How a Tesla car reacts if you fall asleep at the wheel

The owner of a Tesla Model S was rescued by Autopilot after falling asleep at the wheel, in a state of intoxication. How did artificial intelligence operate to avoid the tragedy?

How is a car programmed to avoid the worst if its driver falls asleep at the wheel? The stakes are high in the driving of tomorrow, which will be increasingly automated.

As reported Electrek in an article published on August 2, the Norwegian owner of a Model S narrowly escaped drama on a fast lane. Drunk, he got behind the wheel of his vehicle until he fell asleep, as evidenced by a video filmed by another motorist. Luckily, he was saved by the Autopilot, which acted as it was programmed to do: by slowing the car to a complete stop, after finding that no one was in control.

Falling asleep while driving is still a complicated situation to manage

How a Tesla acts when it detects that the driver is no longer paying attention behind the wheel is clearly shown in user manual (‘Autopilot’ tab then ‘Heading-keeping assistance’, standard equipment): ” If you ignore successive Heading Assist messages prompting you to keep your hands on the wheel, the Heading Assist feature will turn off at the end of the trip and display the following message. (Editor’s note: Heading-keeping unavailable for the rest of the trip)If you do not switch to manual driving, Heading Assist emits a continuous audible warning, activates the hazard warning lights, and slows the vehicle to a complete stop. »

In an ideal world, one could imagine a car capable of parking itself on the side of the road to avoid danger as much as possible. But this additional security component requires advanced technologies, which would then allow artificial intelligence to get out of an emergency situation without any human intervention. This is the definition of autonomous driving, which Tesla’s Autopilot is not, for the time being. Today, its various developments do not yet allow it and it is easy to understand why: not all roads are alike and it is therefore the case-by-case principle that applies (it is not always possible to stop at the sides). In the news item mentioned above, the Model S, which was driving on the far left lane, could not have fallen back to the right for two reasons: there was a car at its side and, in Europe, the Tesla cannot change lanes without the driver’s consent (in the United States, this is possible, under more permissive regulation).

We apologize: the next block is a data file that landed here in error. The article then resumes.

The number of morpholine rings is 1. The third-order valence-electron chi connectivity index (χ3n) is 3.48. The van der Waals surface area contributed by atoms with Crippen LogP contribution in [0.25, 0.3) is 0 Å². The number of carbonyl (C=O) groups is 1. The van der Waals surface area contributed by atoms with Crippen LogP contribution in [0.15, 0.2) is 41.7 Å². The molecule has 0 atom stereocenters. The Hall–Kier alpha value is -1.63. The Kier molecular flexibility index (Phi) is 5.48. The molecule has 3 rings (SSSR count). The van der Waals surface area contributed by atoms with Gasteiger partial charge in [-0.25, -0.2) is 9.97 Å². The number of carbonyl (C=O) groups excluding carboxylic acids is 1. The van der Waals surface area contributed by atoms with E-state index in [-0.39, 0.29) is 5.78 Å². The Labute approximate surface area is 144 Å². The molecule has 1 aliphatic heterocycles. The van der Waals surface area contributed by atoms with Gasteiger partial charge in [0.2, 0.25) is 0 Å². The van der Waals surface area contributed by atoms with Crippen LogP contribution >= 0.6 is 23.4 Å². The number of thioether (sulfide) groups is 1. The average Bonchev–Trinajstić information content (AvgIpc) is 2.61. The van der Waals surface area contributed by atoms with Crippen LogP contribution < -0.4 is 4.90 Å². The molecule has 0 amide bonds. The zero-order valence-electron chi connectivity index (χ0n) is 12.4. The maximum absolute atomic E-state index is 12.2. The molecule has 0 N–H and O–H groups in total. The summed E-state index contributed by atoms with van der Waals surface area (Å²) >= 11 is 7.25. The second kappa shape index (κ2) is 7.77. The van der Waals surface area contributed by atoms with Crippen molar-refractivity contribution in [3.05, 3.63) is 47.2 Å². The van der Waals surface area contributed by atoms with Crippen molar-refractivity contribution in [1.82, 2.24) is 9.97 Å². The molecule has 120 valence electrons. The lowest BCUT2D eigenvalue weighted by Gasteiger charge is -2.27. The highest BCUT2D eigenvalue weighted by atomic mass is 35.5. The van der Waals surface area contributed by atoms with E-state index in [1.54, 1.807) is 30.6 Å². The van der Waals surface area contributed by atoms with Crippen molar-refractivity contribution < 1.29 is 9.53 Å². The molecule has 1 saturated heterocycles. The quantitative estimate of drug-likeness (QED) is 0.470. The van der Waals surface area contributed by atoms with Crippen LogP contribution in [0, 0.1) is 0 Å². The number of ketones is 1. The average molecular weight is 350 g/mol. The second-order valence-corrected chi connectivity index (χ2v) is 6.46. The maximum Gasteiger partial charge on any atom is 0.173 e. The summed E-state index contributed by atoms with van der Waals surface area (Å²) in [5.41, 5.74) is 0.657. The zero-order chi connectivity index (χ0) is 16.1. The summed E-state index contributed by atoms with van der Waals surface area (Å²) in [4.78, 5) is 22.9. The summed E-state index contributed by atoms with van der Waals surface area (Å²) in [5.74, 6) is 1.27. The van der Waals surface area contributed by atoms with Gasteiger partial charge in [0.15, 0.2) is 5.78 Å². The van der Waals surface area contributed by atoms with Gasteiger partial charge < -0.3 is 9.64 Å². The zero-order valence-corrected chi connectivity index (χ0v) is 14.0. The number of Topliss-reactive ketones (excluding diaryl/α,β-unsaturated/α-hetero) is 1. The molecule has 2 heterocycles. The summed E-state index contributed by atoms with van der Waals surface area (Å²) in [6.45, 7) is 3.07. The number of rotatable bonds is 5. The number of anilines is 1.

Tesla Autopilot // Source: Capture of March 1, 2019

Some might find it very dangerous to stop a car in the middle of a freeway. It is totally true. But it should be remembered that leaving a car to run alone with an unconscious driver behind the wheel can lead to dramatic consequences – as this video of an on-board camera, shared by an article fromAuto News dated June 21. Stop on the road with the warning activated normally makes it possible to avoid a pile-up, as long as the safety distances are respected. The solution chosen by Tesla to avoid accidents as much as possible is not an ideal option, rather a means of enhancing safety in a situation that could become tragic. As the site of the Road safety, having signs of drowsiness multiplies by 3 or 4 the risk of having an accident in the next half hour.

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Source: Numerama by www.numerama.com.

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